People most often see NG tubes in babies or elderly people, but sometimes younger people like teens and kids need NG tubes, too
NG is short for “nasogastric.” “Naso” means nose and “gastric” means stomach, so an NG tube is a thin, soft tube (looks sort of like a thin IV line) that carries food and medicine into the stomach through the nose. It’s used when a person can’t take food or medicine through the mouth.
People most often see NG tubes in babies or elderly people, but sometimes younger people like teens and kids need NG tubes, too. There are many different medical reasons why someone would need one, ranging from stomach blockages to failure to thrive and dozens of things in between. While we understand that we need this and it will b’ezras Hashem help us, many of us also see it as adding insult to injury: Not only do we have a health issue, now we also have to have this really uncomfortable, unpleasant looking thing too.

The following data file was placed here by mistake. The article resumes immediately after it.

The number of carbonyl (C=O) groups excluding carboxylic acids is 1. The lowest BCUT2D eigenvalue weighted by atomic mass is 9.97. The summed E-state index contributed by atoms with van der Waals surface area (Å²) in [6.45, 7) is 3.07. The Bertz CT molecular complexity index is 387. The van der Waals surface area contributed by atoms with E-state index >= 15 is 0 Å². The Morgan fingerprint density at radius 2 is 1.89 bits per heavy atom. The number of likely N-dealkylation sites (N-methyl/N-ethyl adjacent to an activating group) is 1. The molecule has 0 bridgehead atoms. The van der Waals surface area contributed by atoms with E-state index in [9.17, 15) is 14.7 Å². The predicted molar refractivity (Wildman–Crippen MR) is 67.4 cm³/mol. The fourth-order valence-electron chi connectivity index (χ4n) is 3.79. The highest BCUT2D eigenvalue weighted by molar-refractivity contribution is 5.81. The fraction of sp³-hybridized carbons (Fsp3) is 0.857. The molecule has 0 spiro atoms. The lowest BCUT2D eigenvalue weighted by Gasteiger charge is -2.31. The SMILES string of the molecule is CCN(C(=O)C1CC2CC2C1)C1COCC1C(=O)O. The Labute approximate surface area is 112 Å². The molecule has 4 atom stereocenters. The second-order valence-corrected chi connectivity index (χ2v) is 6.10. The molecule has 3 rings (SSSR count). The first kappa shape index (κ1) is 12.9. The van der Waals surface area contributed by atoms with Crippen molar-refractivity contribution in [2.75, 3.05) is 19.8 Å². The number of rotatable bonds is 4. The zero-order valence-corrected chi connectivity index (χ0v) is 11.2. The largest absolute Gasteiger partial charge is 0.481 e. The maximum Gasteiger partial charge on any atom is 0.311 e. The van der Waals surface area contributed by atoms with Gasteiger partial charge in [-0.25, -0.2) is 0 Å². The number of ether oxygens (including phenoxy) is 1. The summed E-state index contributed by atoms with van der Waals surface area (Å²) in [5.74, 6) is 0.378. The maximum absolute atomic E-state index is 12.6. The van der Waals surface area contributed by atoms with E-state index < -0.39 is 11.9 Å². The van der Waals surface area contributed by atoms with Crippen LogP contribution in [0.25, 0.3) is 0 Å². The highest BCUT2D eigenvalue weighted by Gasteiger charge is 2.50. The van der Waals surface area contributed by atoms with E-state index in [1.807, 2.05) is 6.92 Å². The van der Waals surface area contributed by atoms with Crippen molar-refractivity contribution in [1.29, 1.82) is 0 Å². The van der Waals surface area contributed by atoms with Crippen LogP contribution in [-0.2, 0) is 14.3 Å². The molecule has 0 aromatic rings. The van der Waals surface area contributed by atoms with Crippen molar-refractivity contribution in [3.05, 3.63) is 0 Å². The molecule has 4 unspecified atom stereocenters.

It is extremely uncomfortable when the tube is put in place (“passed through”) as most times the doctors will do it when you are awake, not under general anesthesia. To add to the fun (not!), it takes time to get used to having the tube at the back of your throat, so it’s also common for people to speak a little funny when it’s in place.
An NG tube can only be in place for 90 days max, and after that it must be changed, or a PEG (a flexible feeding tube inserted into the stomach, usually more permanent) is put in.
Yes, we can be very self-conscious about it, so please don’t stare! I’m already feeling uncomfortable, and stares just make me feel worse. Believe me, beneath my “medical face” is a person with feelings just like you, who does normal stuff like everyone else. Needing this tube doesn’t make me weird or strange. I’m the same as you!
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Thanks to TK and to FF!
(Originally featured in Mishpacha Jr., Issue 928)
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